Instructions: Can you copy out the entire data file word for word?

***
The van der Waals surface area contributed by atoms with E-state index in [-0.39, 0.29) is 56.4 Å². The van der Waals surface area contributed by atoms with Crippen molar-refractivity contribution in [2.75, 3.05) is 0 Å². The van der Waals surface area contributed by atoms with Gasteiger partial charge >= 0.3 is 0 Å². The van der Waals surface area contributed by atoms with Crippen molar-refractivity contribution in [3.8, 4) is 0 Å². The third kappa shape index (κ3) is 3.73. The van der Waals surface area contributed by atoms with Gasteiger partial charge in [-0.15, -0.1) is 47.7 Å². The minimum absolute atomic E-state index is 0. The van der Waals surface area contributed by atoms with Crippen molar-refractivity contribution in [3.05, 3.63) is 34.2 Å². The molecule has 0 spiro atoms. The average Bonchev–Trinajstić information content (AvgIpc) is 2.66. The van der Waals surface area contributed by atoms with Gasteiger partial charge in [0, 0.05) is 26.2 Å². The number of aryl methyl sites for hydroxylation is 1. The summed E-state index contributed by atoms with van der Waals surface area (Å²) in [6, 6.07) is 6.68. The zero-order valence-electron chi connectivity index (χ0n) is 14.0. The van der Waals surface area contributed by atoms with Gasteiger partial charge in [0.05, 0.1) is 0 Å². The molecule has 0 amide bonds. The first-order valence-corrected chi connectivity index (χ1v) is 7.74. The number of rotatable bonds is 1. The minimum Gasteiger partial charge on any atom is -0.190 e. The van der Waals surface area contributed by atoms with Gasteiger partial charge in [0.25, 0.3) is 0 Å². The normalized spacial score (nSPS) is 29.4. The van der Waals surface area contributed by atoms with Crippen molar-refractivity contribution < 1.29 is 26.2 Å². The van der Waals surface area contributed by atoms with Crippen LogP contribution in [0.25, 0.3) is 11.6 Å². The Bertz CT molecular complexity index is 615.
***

The van der Waals surface area contributed by atoms with E-state index in [-0.39, 0.29) is 56.4 Å². The van der Waals surface area contributed by atoms with Crippen molar-refractivity contribution in [2.75, 3.05) is 0 Å². The van der Waals surface area contributed by atoms with Gasteiger partial charge >= 0.3 is 0 Å². The van der Waals surface area contributed by atoms with Crippen molar-refractivity contribution in [3.8, 4) is 0 Å². The third kappa shape index (κ3) is 3.73. The van der Waals surface area contributed by atoms with Gasteiger partial charge in [-0.15, -0.1) is 47.7 Å². The minimum absolute atomic E-state index is 0. The van der Waals surface area contributed by atoms with Crippen molar-refractivity contribution in [3.05, 3.63) is 34.2 Å². The molecule has 0 spiro atoms. The average Bonchev–Trinajstić information content (AvgIpc) is 2.66. The van der Waals surface area contributed by atoms with Gasteiger partial charge in [0, 0.05) is 26.2 Å². The number of aryl methyl sites for hydroxylation is 1. The summed E-state index contributed by atoms with van der Waals surface area (Å²) in [6, 6.07) is 6.68. The zero-order valence-electron chi connectivity index (χ0n) is 14.0. The van der Waals surface area contributed by atoms with Gasteiger partial charge in [0.05, 0.1) is 0 Å². The molecule has 0 amide bonds. The first-order valence-corrected chi connectivity index (χ1v) is 7.74. The number of rotatable bonds is 1. The minimum Gasteiger partial charge on any atom is -0.190 e. The van der Waals surface area contributed by atoms with Gasteiger partial charge in [0.25, 0.3) is 0 Å². The normalized spacial score (nSPS) is 29.4. The van der Waals surface area contributed by atoms with Crippen molar-refractivity contribution < 1.29 is 26.2 Å². The van der Waals surface area contributed by atoms with Crippen LogP contribution in [0.25, 0.3) is 11.6 Å². The Bertz CT molecular complexity index is 615.